Oxford Economics top calls for 2020 U.S. Economy: Easing into the new decade

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This is part of a series on the global outlook for next year. The  previous report on the global 2020 outlook may be found here.

The latest economic data and policy developments confirm that the US economy is not about to fall off a cliff. As we peek into the next decade, we believe a US soft landing is possible with gently easing employment trends, more cautious business investment, slowing consumer spending momentum and ongoing support from the Federal Reserve.

Our top 10 calls for 2020 are:

1. Sub-potential, but not recessionary economy – growth at 1.6%

While the US remains in what Fed Chair Jerome Powell calls a “good place,” momentum is undeniably slowing. We expect real GDP growth will cool from 2.3% in 2019 to 1.6% in 2020 – 0.2ppts below our estimate of potential growth as well as consensus. The US will remain the fastest growing G7 economy in 2020, but it will only grow 0.8ppt faster than the other economies, compared with 1.3ppt in 2019.

2. Cooler employment and wage growth constrain income and outlays

While businesses are turning more cautious about the outlook, they’re still hiring. We foresee average monthly job growth moderating from 175,000 in 2019 to around 100,000 in 2020, while the unemployment rate hovers around 3.6% and wage growth moderates to just under 3%. We foresee consumer spending growing 2.2% in 2020 as real disposable income rises 1.7%.

3. Housing sector activity moves sideways

The housing market has shown renewed signs of life in the last few months. Following an expected 2% contraction in residential investment in 2019, we forecast modest growth of only 0.9% in 2019, with housing starts rising to 1.29 million units.

4. Business investment stalls amid lingering industrial slump

We see the pace of business investment growth cooling from nearly 2.5% in 2019 to 0.8% in 2020 amid a lingering industrial slump. We expect industrial output will be flat in 2020 following a 0.8% advance in 2019. Further, we note the growing risk from rising low-quality corporate debt.

5. Inflation undershoots relative to the Fed’s 2% target

As anticipated, headline and core inflation significantly fell short of the Fed’s 2% target in 2019. In 2020 we see headline PCE inflation averaging 1.7%, while core inflation hovers just below 2%. Low energy prices, a still-strong dollar, moderate pricing power and an ongoing slip in inflation expectations amid moderate wage growth should prevent a significant breakout in inflation as economic activity cools.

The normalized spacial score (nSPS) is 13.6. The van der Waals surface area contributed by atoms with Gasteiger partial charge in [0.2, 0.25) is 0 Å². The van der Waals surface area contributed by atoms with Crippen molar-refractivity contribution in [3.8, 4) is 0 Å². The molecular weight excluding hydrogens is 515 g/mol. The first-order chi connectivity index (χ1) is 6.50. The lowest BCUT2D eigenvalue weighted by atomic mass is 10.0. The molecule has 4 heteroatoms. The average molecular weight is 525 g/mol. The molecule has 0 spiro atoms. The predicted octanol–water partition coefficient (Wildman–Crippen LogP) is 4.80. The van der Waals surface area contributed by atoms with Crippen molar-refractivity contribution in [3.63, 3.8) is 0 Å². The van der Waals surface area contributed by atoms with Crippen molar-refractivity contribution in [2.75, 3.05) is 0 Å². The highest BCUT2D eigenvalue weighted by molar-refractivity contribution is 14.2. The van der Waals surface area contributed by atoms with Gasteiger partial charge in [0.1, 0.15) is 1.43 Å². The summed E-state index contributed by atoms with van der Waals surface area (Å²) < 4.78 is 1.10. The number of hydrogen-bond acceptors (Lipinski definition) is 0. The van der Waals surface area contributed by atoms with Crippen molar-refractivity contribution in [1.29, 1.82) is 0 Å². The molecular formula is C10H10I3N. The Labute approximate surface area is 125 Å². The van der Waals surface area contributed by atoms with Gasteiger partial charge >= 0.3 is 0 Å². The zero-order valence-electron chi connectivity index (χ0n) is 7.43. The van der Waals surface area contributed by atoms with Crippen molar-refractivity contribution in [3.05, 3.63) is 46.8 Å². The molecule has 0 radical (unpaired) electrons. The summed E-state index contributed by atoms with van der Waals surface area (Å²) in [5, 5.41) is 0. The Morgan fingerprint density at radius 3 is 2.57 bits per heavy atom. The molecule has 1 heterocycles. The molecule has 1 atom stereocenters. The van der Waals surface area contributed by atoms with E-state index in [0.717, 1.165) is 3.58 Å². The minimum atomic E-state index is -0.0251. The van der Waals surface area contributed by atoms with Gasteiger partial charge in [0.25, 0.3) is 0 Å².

6. Lingering protectionism and elevated trade policy uncertainty

The combination of slower global activity – with GDP cooling from 3.2% in 2018 to 2.5% in 2019 and 2020 – and lingering protectionism will translate into a net trade drag of 0.1ppt on GDP growth in 2020. We see US export and import volumes posting very modest advances, with the trade deficit steady around $650 billion, or 3% of GDP. We don’t foresee a significant dialling back of trade tensions vis-à-vis China, but nor do we see an escalation to blanket tariffs on all imports from China. Instead, we believe the US administration will maintain the threat of tariffs on the final tranche of China imports and on autos from Japan and Europe up until the presidential elections.

7. One more Fed rate cut in 2020 before a long pause

While the Federal Reserve implemented a third quarter-point rate cut in late October, Chairman Powell signaled a pause in the rate-setting FOMC’s easing cycle. Factoring in our sub-potential growth forecast and our expectation for a persistent inflation undershoot of the Fed’s 2% target, we believe it will deliver a further single rate cut in early 2020.

8. US economy favors a Donald Trump election win next November

Our Election Model predicts that President Trump will win the popular vote in the 2020 presidential election with a 5point majority. A record-low unemployment rate, subdued inflation and only moderately cooler income growth will favor the incumbent party despite some party fatigue.  The model, which is solely based on economic factors, has correctly predicted the two-party popular vote in 16 of the last 18 elections since 1948 (with misses in 1968 and 1976). Importantly, in 2000 and 2016, the model correctly predicted the popular vote, but the Electoral College vote differed, leading to the opposite outcome. As we look to the 2020 elections, we stress that regional developments in swing states, non-economic issues (including policy and political developments) as well as factors like race, gender and “likeability” are poised to play an outsized role.

9. Stock prices and Treasury yields move sideways, with downside risks

We believe US equities are unlikely to make much headway in 2020, with risks skewed to the downside. Stock prices have set new highs in recent weeks following encouraging news on US-China trade talks, but valuations appear stretched, and the fundamental backdrop remains weak. Earnings are currently contracting, and consensus expectations for a sharp, V-shaped recovery in 2020 appear too optimistic in an environment of still-sluggish global growth and weak corporate pricing power. The level of corporate leverage is also a growing concern

10. Elevated recession odds at 35% as economy nears stall speed

Our modelling points to six-month-ahead recession odds at 36% – still below the critical 50% threshold breached prior to each of the past six recessions.